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I have found some capacitors like this one: General view

Dimension

Does anyone know what kind of capacitor it is? How can I read its value?

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  • \$\begingroup\$ Can I use this link to decode its value (I have been measuring some with my multimeter and the values some times are too different - maybe they are broken)? \$\endgroup\$ – Ucotecnico Nov 24 '15 at 20:27
  • \$\begingroup\$ How much are the values different when you measure them? Many capacitors have a much higher tolerance than resistors, and the values may seem very different than what is rated. \$\endgroup\$ – 3871968 Nov 24 '15 at 20:30
  • \$\begingroup\$ Is that ruler inch or cm? \$\endgroup\$ – PlasmaHH Nov 24 '15 at 20:44
  • \$\begingroup\$ Ucotechnio: try measuring it with your multimeter. \$\endgroup\$ – 3871968 Nov 24 '15 at 20:55
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    \$\begingroup\$ You're sure it's a capacitor? Back in my childhood I had a bunch of resistors that looked exactly like the ones shown in your photos. \$\endgroup\$ – Nils Pipenbrinck Nov 25 '15 at 0:48
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These images appear to have your answer. This capacitor is a 0.01µF 250v capacitor from old electronic equipment (most likely radio, audio, or television related) containing vacuum tubes. It is similar looking to some of these which are old mica capacitors: enter image description here

The stripes on the capacitor can be interpreted using the standard resistor color code to give a 3-digit code like on standard capacitors, where the third digit is the multiplier. In order to read the capacitor code, simply multiply the number created by the first 2 digits by 10multiplier to get the final value in pF.

With resistors, the last stripe indicates the tolerance, but with older capacitors it indicates the voltage. If a tolerance is not specified, it is usually 20%.

enter image description here enter image description here enter image description here

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  • \$\begingroup\$ Unlikely. This is much smaller (7mm high) than the "liquorice allsort" capacitors, which were body dipped, and they are smaller than most vacuum tube era components. I'm curious where these came from - are they East European perhaps? HOWEVER the code may still be useful. I have seen silver-mica caps in a similar case style (but not marking). \$\endgroup\$ – Brian Drummond Nov 24 '15 at 20:51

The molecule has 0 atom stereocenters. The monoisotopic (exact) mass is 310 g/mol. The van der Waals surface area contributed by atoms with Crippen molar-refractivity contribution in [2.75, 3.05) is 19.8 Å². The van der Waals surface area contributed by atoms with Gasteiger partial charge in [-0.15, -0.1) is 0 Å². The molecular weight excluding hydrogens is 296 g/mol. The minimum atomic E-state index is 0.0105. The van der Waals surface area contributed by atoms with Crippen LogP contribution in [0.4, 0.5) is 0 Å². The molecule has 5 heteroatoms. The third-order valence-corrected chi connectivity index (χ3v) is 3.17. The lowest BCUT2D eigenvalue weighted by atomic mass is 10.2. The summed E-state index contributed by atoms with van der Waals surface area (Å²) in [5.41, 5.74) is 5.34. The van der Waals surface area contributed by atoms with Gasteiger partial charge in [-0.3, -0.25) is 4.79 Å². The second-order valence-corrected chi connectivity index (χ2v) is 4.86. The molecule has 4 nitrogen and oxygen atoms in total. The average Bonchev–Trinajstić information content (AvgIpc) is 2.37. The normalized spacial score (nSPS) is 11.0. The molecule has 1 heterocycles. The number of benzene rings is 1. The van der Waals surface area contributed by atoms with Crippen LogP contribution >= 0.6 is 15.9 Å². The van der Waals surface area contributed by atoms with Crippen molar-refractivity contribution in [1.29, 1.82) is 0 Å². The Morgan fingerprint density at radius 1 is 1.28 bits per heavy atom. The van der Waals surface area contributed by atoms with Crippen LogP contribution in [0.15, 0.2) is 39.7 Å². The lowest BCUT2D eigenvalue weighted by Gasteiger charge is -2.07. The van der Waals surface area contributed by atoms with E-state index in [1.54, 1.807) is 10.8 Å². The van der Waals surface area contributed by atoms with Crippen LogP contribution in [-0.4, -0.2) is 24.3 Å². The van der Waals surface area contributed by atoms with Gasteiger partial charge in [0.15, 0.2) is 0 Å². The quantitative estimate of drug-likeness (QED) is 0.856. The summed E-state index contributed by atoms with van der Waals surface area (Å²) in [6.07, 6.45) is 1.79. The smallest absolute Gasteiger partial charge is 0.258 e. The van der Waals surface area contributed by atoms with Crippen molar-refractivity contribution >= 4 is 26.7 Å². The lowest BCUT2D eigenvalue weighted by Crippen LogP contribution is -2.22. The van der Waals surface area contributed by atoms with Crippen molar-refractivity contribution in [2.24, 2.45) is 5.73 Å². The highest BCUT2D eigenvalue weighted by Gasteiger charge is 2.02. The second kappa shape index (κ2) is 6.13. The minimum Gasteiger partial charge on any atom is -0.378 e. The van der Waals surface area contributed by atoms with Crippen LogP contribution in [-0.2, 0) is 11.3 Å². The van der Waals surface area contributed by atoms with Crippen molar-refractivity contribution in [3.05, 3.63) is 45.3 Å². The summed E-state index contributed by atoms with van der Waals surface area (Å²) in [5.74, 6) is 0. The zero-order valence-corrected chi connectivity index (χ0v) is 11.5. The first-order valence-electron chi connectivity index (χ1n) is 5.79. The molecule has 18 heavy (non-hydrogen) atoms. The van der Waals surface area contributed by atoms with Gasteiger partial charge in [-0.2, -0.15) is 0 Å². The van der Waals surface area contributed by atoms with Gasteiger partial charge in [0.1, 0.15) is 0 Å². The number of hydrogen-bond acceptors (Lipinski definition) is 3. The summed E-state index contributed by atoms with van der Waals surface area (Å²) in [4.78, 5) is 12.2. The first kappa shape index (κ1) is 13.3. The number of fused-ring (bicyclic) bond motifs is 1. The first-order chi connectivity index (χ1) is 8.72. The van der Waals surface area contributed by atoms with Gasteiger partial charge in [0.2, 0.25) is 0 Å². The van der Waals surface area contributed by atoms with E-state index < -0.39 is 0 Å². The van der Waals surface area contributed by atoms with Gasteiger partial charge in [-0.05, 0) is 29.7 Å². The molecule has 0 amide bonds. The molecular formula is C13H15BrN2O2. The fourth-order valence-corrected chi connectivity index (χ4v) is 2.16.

• \$\begingroup\$ It could be a 0.1 inch ruler. \$\endgroup\$ – 3871968 Nov 24 '15 at 20:55
  • \$\begingroup\$ I'm inclined to read it as 103 (10nf) 2%. \$\endgroup\$ – Brian Drummond Nov 24 '15 at 20:57
  • \$\begingroup\$ Brian Drummond: Usually if there is no tolerance band, it is 20%. Besides, there is no indicated tolerance value for a red band. \$\endgroup\$ – 3871968 Nov 24 '15 at 21:24
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    \$\begingroup\$ Maybe this chart is even better for old components: sphere.bc.ca/test/color-codes-oldohmandfaradchart.jpg \$\endgroup\$ – PlasmaHH Nov 25 '15 at 9:39
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When electronic parts are marked with a color code, it is in floating point. Each color represents one digit value according to the standard color code. The first digits are the mantissa, and the last the power of 10 to multiply it by. For a small capacitor like that, the base unit is almost certainly pico-Farads.

One band will be different somehow. The number is read ending immediately before that band, which usually specifies a tolerance. These are less standard and therefore require knowing the manufacturer to know for sure.

You have BRN BLK ORN, so 1 0 3, which means 10 x 103. We presume pF, so 10,000 pF which means 10 nF in regular engineering notation. Again, the dotted red band could mean various things, like 20%, or a voltage range, or something. Without identifying the manufacturer and then finding the appropriate datasheet, you can't be sure.

For this size 10 nF cap, I'd expect maybe around 200 V capability.

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    \$\begingroup\$ Whoever downvoted this, please explain what you think is wrong. \$\endgroup\$ – Olin Lathrop Nov 24 '15 at 22:52
  • \$\begingroup\$ imo this is correct. \$\endgroup\$ – on8tom Nov 25 '15 at 0:22
  • \$\begingroup\$ Thank you for your answer. I have not idea about the relation between colour code and floating point. It is very useful. \$\endgroup\$ – Ucotecnico Nov 25 '15 at 7:32

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